Autism has long been recognized as a disorder with wide-ranging ramifications and is associated with an equally wide range of problem behaviors. Applied behavior analysts working with autistic patients have come to learn that the best approach is to treat each individual client as a unique case.
The disorder has certain hallmarks that afflict most patients, including:
- Unusual and even obsessive levels of focus
- Repetitive motion and activity
- Insistence and dependence on routine
- Lack of social skill and interaction
- Difficulty with verbal and other communication
- Anxiety in disruption or interaction
But the degree to which any of these characteristics afflict any particular individual can vary enormously. And a severe behavioral problem in one category might not necessarily correspond to the severity in others– a patient with a high degree of obsession won’t necessarily engage in hyper-repetitive movements, for example.
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It’s a mystery how different ASD patients end up with such different behaviors but ABAs and other medical professionals have to be prepared to deal with either extreme: patients who require permanent, intensive, and daily support and those who may require very little assistance at all.
These groups are generally referred to as either high-functioning or low-functioning autistics.
Being branded with either the high or low functioning label doesn’t tell the whole story either since there is such wide range in the degree to which people on either end of the spectrum struggle with different behavioral problems. With many high-functioning autistics there is no apparent issues with obsessive behavior, for example, while others do demonstrate rather extreme obsessions while still being able to function at a high level.
Although there is a general correlation with IQ, intelligence does not tell the whole story either when it comes to behavior. High IQ patients can have behavioral issues that prevent them from functioning normally in society, while many low IQ autistics may fit in easily and be considered high functioning. The ABA’s role is to deal with behavioral extremes, regardless of a patient’s intelligence level or whether or not they function at a high or low level.
During their functional behavior assessment (FBA), an ABA will look at how a patient interacts in real-world situations or when presented with a certain set of tests or obstacles.
Extremely high-functioning autistics often differ only slightly from neurotypical children. They may be more challenged in performing certain common activities, such as remaining still and attentive in class or interacting socially, but these deficits do not generally prove to be overwhelming obstacles to acquiring general life skills.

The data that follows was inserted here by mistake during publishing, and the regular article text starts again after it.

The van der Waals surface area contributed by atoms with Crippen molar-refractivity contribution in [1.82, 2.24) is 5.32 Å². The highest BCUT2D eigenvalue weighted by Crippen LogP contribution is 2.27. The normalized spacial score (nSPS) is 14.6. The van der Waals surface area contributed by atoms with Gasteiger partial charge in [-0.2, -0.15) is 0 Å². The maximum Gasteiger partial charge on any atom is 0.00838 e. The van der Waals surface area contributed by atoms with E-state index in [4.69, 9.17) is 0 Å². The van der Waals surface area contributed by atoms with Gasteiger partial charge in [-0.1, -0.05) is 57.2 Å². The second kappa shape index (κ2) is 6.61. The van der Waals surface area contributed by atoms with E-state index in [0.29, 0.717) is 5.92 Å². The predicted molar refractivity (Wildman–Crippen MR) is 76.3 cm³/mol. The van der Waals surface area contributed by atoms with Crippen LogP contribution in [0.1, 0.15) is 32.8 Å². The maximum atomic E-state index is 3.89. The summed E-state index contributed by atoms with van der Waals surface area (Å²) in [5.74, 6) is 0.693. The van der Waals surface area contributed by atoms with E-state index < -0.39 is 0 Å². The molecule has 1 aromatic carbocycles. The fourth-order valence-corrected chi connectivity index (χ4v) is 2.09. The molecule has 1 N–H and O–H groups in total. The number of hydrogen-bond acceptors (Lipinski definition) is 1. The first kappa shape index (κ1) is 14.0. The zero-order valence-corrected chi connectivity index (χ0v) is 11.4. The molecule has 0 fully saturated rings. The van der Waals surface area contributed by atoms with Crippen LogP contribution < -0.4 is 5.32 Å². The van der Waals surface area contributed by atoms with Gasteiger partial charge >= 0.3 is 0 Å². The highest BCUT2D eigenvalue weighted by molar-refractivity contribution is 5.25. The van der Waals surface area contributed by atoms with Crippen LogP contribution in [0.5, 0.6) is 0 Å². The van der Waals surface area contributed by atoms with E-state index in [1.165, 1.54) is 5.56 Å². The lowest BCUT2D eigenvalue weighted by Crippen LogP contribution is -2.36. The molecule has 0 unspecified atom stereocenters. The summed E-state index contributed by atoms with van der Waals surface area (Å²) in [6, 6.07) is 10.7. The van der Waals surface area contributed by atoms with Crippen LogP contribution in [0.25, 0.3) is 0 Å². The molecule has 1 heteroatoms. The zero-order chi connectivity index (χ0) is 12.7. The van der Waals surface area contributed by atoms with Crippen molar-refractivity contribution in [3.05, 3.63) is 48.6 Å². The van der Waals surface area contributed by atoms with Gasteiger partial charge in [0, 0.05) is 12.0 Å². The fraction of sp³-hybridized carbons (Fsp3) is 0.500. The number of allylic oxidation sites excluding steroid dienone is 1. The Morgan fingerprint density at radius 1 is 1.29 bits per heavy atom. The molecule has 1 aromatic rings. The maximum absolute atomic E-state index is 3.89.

Indeed, at the very upper end of the spectrum, it’s likely that many autistic kids are never diagnosed with the disorder. They are simply viewed as a little odd or misdiagnosed with other disorders such as Attention Deficit/Hyperactivity Disorder (ADHD). And, in fact, with many overlapping traits, it’s possible for one of these disorders to mask the other, or even for a child to have both conditions.
It’s also more common for people with high-functioning autism to improve over time without intervention. Although not a universal rule, high-functioning autistics tend to have higher IQ scores than those at the low end of the spectrum and some researchers believe that above average cognition skills allow high-functioning autistics to adapt themselves without significant support.
Studies have shown that cognitive therapies are more likely to benefit patients at this end of the range.
When working with high-functioning patients, ABAs are more likely to make use of therapies that involve the active participation of the patient. They can incorporate more self-monitoring and effectively allow the individual to self-treat with only occasional guidance.
Low-functioning autistics tend to be the more stereotypical patients, incorporating the commonly perceived symptoms of autism as surface behaviors. They may be loud, inappropriate, difficult to communicate with, and react poorly to physical touch or disruptions of their routine. They have more challenges in learning basic skills and behaviors, even with learning to speak.
Behaviorally, patients at this end of the spectrum present the greatest challenges for ABAs. With low-functioning patients, more intensive and hands-on therapies are often required. Therapies used with them will include:
- One on one discrete trial training with elevating levels of difficulty
- Response interruption and retraining to channel disruptive behaviors
- Antecedent-based interventions that remove disruptive stimuli from the patient’s environment (and, at times, reintroducing those stimuli slowly as part of exposure therapy)
These therapies focus less on cognitive function than they do on low-order behavioral issues like repetitive motion. Since, in some extreme cases, behaviors like repetitive motion can actually cause injury to the patient, this can be a critical treatment element.
Dealing with low-order issues also removes roadblocks that typically are preventing the ABA from moving on to work on cognitive issues and social deficits.
Therapeutic approaches set out in the resulting behavior intervention plan (BIP) will outline both the challenges the patient faces and the treatment the ABA considers most likely to be effective.